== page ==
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Nurses pivotal in vital drive to boost 'self care' by patients

Nurses can play a pivotal role in encouraging patients to start taking control of their own health and, as a result, safeguard the NHS for future generations, according to a group of primary care clinicians.

The Self Care Forum, an expert group of nurses and GPs, warned that patients need to take more responsibility for their own care to ease the financial strain on services, noting that long term conditions pose the “greatest burden on the NHS” budget.

It argues that unless primary care practitioners empower patients to self care, the NHS will not be sustainable for future generations

The forum, which was formed in 2011, has members from a range of organisations including the NHS Alliance, Royal College of Nursing and the National Association of Primary Care.

The forum noted that long term conditions were a “key area where nurses can be instrumental in promoting self care”.

Peter Carter, RCN chief executive and general secretary, said: “Nurses are leading the way in empowering people to take care of themselves.

“We want to move towards a situation where patients know how to manage common ailments and their conditions and know what help is available when it is needed, so that expert health staff are able to support those in the greatest need.”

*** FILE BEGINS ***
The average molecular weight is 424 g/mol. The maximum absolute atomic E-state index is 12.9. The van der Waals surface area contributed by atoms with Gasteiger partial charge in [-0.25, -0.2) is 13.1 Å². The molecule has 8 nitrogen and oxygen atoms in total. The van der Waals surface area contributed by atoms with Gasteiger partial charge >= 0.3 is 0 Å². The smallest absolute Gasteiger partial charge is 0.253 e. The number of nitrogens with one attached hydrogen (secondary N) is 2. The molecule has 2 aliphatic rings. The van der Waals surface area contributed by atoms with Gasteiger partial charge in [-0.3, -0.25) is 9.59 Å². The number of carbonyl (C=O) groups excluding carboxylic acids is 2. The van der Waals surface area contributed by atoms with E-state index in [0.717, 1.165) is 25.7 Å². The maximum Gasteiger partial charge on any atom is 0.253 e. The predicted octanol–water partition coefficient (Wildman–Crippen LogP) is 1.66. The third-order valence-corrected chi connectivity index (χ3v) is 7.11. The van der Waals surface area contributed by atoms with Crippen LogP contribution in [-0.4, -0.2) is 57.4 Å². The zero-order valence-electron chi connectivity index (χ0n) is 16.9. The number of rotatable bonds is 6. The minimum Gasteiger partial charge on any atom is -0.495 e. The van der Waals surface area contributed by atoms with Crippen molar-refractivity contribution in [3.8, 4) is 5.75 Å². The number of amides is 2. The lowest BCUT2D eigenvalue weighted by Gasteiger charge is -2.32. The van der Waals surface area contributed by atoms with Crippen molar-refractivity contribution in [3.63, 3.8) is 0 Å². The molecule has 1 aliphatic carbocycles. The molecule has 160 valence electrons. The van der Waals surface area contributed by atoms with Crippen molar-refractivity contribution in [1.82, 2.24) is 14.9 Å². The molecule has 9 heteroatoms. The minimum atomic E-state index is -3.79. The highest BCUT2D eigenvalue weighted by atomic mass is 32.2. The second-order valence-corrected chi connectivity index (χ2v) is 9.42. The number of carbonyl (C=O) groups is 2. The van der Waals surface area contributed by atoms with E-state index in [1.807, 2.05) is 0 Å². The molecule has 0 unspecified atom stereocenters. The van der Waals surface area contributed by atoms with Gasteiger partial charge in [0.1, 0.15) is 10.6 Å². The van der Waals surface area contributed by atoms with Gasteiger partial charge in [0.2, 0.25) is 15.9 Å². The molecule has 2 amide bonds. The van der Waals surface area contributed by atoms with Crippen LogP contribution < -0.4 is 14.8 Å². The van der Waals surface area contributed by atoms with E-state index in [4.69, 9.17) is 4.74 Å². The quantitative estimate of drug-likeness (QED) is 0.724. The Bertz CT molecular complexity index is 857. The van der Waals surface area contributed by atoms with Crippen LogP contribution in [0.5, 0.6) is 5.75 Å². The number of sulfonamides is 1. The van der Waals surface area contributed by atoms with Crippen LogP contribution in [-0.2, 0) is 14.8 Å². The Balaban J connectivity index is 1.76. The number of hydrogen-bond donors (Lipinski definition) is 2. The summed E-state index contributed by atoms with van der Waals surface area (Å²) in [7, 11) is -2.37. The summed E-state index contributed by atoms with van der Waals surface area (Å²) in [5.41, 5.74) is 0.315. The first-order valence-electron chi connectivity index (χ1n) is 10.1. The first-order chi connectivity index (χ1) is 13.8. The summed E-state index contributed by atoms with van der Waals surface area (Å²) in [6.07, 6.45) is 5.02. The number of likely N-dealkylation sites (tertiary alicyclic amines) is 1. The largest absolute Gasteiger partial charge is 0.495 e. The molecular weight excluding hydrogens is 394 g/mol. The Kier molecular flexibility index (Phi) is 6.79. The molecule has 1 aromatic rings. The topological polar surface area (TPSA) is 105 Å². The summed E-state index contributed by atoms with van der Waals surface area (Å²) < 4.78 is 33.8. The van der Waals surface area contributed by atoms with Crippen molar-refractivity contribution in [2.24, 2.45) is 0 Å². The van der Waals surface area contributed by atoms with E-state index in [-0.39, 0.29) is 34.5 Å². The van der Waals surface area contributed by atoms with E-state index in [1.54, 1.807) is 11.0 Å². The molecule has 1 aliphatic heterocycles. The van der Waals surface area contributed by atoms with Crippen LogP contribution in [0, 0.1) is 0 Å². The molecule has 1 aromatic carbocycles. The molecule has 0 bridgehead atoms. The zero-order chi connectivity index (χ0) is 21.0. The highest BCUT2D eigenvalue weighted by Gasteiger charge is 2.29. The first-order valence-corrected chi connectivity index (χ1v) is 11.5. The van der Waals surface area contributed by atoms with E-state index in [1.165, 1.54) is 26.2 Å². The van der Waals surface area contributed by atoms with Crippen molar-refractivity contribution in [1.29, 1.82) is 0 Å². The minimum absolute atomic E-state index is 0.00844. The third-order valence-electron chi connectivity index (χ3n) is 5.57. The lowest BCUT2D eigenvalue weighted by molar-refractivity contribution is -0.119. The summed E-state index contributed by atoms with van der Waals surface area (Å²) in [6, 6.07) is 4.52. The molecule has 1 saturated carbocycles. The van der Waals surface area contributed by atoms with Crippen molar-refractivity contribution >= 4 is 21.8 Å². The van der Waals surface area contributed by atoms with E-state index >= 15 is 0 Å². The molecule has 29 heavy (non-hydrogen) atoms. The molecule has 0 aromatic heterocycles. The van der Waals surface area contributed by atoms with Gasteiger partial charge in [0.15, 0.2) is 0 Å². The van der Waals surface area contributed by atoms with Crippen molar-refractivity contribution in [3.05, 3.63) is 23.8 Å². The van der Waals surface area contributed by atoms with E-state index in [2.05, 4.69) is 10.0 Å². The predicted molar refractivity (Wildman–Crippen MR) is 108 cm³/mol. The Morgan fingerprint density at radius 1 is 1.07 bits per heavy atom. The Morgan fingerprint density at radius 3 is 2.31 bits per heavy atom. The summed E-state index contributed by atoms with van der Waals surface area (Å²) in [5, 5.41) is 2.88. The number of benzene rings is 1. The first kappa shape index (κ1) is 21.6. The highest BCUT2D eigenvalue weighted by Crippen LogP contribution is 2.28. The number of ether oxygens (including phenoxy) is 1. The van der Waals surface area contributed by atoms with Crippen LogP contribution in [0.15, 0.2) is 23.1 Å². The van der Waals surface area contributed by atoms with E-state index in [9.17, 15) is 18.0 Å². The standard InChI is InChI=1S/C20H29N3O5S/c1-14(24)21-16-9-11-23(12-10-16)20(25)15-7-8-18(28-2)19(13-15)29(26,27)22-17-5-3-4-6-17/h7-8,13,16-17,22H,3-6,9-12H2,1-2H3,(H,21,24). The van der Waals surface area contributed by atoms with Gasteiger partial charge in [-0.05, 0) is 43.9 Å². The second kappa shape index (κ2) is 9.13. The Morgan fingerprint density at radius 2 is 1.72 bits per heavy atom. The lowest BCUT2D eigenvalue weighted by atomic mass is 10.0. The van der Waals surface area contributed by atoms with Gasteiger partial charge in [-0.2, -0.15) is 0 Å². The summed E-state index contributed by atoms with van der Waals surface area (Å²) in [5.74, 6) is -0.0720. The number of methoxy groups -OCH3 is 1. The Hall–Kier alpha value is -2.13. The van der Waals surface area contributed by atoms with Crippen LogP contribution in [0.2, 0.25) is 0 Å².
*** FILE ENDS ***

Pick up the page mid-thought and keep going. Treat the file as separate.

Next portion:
Sara Richards, a specialist primary care nurse with Slough Clinical Commissioning Group, added: “Patients only see a nurse or GP for perhaps six hours a year and the rest of the time they’re self caring.

“Not only does it boost patients’ self-esteem to be in control of their condition, but it also improves their health if they manage their long-term conditions well.”

The forum has published an action plan – Save our NHS: Time for Action on Self Care – and accompanying “how to” resource pack to encourage and support general practices to adopt a self care strategy.

The pack includes a set of minor ailments factsheets designed to give patients confidence in managing common conditions for themselves.

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Readers' comments (1)

  • The fact remains that there are some people, particularly, but not exclusively the elderly, who do not want to be self caring and who use illness/neediness as a way of "buying" attention.

    As a Primary Care practitioner I have certainly tried hard to empower and encourage my patients to be self caring. And consequently have reaped many complaints to Management because the patients fear correctly that they will not see so much of me/ or my team as a result. They do not perceive self care as empowering or in their own best interests at all but rationing of the NHS. Management cave in to the wails of the patients, because they do not want complaints do not support the Practitioner at all.

    This "self caring approach" will only work when the individual is a happy, independent person who has a good social life and plenty of support which is not solely health based.

    Unsuitable or offensive?

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